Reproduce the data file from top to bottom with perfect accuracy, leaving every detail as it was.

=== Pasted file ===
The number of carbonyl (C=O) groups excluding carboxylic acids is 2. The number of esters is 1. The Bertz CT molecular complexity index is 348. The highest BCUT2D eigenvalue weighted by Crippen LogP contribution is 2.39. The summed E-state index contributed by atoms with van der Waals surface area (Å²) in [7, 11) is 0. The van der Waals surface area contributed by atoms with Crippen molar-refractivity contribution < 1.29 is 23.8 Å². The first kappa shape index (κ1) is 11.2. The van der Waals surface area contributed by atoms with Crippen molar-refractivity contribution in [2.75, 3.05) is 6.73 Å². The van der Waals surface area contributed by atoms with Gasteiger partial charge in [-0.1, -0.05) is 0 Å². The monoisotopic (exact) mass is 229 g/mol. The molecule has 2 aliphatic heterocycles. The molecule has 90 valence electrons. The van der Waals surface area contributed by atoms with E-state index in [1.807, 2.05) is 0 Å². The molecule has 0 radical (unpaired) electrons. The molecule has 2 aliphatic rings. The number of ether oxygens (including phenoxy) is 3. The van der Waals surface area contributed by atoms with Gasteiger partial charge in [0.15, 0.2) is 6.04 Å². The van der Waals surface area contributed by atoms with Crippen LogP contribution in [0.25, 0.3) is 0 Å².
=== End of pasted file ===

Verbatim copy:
The number of carbonyl (C=O) groups excluding carboxylic acids is 2. The number of esters is 1. The Bertz CT molecular complexity index is 348. The highest BCUT2D eigenvalue weighted by Crippen LogP contribution is 2.39. The summed E-state index contributed by atoms with van der Waals surface area (Å²) in [7, 11) is 0. The van der Waals surface area contributed by atoms with Crippen molar-refractivity contribution < 1.29 is 23.8 Å². The first kappa shape index (κ1) is 11.2. The van der Waals surface area contributed by atoms with Crippen molar-refractivity contribution in [2.75, 3.05) is 6.73 Å². The van der Waals surface area contributed by atoms with Gasteiger partial charge in [-0.1, -0.05) is 0 Å². The monoisotopic (exact) mass is 229 g/mol. The molecule has 2 aliphatic heterocycles. The molecule has 90 valence electrons. The van der Waals surface area contributed by atoms with E-state index in [1.807, 2.05) is 0 Å². The molecule has 0 radical (unpaired) electrons. The molecule has 2 aliphatic rings. The number of ether oxygens (including phenoxy) is 3. The van der Waals surface area contributed by atoms with Gasteiger partial charge in [0.15, 0.2) is 6.04 Å². The van der Waals surface area contributed by atoms with Crippen LogP contribution in [0.25, 0.3) is 0 Å².